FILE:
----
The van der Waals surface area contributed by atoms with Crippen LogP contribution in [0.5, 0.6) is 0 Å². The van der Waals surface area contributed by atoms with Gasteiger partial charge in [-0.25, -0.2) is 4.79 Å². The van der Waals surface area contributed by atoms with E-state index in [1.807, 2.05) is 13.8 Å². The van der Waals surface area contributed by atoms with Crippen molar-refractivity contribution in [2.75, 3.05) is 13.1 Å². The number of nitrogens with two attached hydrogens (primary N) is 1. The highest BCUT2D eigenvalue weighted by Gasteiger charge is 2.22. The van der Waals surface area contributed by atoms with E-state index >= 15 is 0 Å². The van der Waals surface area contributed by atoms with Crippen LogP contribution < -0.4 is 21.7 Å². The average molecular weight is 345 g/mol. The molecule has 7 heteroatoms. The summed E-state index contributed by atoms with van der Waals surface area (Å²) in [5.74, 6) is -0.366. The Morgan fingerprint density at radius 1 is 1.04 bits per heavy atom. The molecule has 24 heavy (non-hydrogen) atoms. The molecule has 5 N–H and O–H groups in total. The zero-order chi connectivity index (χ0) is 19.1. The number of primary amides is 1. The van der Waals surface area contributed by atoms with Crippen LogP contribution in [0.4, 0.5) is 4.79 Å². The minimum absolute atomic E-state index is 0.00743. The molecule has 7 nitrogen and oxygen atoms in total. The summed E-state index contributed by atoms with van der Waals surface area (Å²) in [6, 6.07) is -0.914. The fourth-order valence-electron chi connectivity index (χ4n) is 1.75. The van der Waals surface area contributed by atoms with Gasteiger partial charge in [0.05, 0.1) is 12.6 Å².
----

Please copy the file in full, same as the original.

The van der Waals surface area contributed by atoms with Crippen LogP contribution in [0.5, 0.6) is 0 Å². The van der Waals surface area contributed by atoms with Gasteiger partial charge in [-0.25, -0.2) is 4.79 Å². The van der Waals surface area contributed by atoms with E-state index in [1.807, 2.05) is 13.8 Å². The van der Waals surface area contributed by atoms with Crippen molar-refractivity contribution in [2.75, 3.05) is 13.1 Å². The number of nitrogens with two attached hydrogens (primary N) is 1. The highest BCUT2D eigenvalue weighted by Gasteiger charge is 2.22. The van der Waals surface area contributed by atoms with E-state index >= 15 is 0 Å². The van der Waals surface area contributed by atoms with Crippen LogP contribution < -0.4 is 21.7 Å². The average molecular weight is 345 g/mol. The molecule has 7 heteroatoms. The summed E-state index contributed by atoms with van der Waals surface area (Å²) in [5.74, 6) is -0.366. The Morgan fingerprint density at radius 1 is 1.04 bits per heavy atom. The molecule has 24 heavy (non-hydrogen) atoms. The molecule has 5 N–H and O–H groups in total. The zero-order chi connectivity index (χ0) is 19.1. The number of primary amides is 1. The van der Waals surface area contributed by atoms with Crippen LogP contribution in [0.4, 0.5) is 4.79 Å². The minimum absolute atomic E-state index is 0.00743. The molecule has 7 nitrogen and oxygen atoms in total. The summed E-state index contributed by atoms with van der Waals surface area (Å²) in [6, 6.07) is -0.914. The fourth-order valence-electron chi connectivity index (χ4n) is 1.75. The van der Waals surface area contributed by atoms with Gasteiger partial charge in [0.05, 0.1) is 12.6 Å².